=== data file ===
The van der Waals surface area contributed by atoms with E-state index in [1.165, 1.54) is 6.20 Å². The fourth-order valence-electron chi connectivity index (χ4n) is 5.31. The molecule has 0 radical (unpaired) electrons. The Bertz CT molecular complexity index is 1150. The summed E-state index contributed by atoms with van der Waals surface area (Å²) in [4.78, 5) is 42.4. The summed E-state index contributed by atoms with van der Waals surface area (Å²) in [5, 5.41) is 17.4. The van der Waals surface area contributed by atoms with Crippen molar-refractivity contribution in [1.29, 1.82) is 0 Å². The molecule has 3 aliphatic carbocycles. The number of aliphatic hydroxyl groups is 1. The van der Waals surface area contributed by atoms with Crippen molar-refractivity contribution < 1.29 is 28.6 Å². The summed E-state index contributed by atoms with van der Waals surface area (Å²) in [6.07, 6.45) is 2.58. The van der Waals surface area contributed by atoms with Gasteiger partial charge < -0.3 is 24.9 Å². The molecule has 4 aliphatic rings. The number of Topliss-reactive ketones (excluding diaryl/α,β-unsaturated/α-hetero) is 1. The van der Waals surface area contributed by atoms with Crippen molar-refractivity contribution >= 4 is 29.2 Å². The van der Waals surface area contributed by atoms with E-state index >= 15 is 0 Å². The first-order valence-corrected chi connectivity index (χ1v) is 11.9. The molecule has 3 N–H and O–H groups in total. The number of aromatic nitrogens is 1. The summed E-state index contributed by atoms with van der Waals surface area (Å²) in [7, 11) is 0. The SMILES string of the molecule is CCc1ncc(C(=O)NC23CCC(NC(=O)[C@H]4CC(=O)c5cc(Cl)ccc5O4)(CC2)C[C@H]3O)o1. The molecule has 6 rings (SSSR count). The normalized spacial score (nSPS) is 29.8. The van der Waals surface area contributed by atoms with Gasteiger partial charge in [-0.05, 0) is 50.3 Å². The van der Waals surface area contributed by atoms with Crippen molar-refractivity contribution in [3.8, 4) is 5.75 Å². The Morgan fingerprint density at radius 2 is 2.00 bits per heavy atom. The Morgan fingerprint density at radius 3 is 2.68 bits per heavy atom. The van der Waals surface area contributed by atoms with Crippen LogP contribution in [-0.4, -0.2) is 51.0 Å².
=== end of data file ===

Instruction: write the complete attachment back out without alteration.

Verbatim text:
The van der Waals surface area contributed by atoms with E-state index in [1.165, 1.54) is 6.20 Å². The fourth-order valence-electron chi connectivity index (χ4n) is 5.31. The molecule has 0 radical (unpaired) electrons. The Bertz CT molecular complexity index is 1150. The summed E-state index contributed by atoms with van der Waals surface area (Å²) in [4.78, 5) is 42.4. The summed E-state index contributed by atoms with van der Waals surface area (Å²) in [5, 5.41) is 17.4. The van der Waals surface area contributed by atoms with Crippen molar-refractivity contribution in [1.29, 1.82) is 0 Å². The molecule has 3 aliphatic carbocycles. The number of aliphatic hydroxyl groups is 1. The van der Waals surface area contributed by atoms with Crippen molar-refractivity contribution < 1.29 is 28.6 Å². The summed E-state index contributed by atoms with van der Waals surface area (Å²) in [6.07, 6.45) is 2.58. The van der Waals surface area contributed by atoms with Gasteiger partial charge < -0.3 is 24.9 Å². The molecule has 4 aliphatic rings. The number of Topliss-reactive ketones (excluding diaryl/α,β-unsaturated/α-hetero) is 1. The van der Waals surface area contributed by atoms with Crippen molar-refractivity contribution >= 4 is 29.2 Å². The van der Waals surface area contributed by atoms with E-state index >= 15 is 0 Å². The first-order valence-corrected chi connectivity index (χ1v) is 11.9. The molecule has 3 N–H and O–H groups in total. The number of aromatic nitrogens is 1. The summed E-state index contributed by atoms with van der Waals surface area (Å²) in [7, 11) is 0. The SMILES string of the molecule is CCc1ncc(C(=O)NC23CCC(NC(=O)[C@H]4CC(=O)c5cc(Cl)ccc5O4)(CC2)C[C@H]3O)o1. The molecule has 6 rings (SSSR count). The normalized spacial score (nSPS) is 29.8. The van der Waals surface area contributed by atoms with Gasteiger partial charge in [-0.05, 0) is 50.3 Å². The van der Waals surface area contributed by atoms with Crippen molar-refractivity contribution in [3.8, 4) is 5.75 Å². The Morgan fingerprint density at radius 2 is 2.00 bits per heavy atom. The Morgan fingerprint density at radius 3 is 2.68 bits per heavy atom. The van der Waals surface area contributed by atoms with Crippen LogP contribution in [-0.4, -0.2) is 51.0 Å².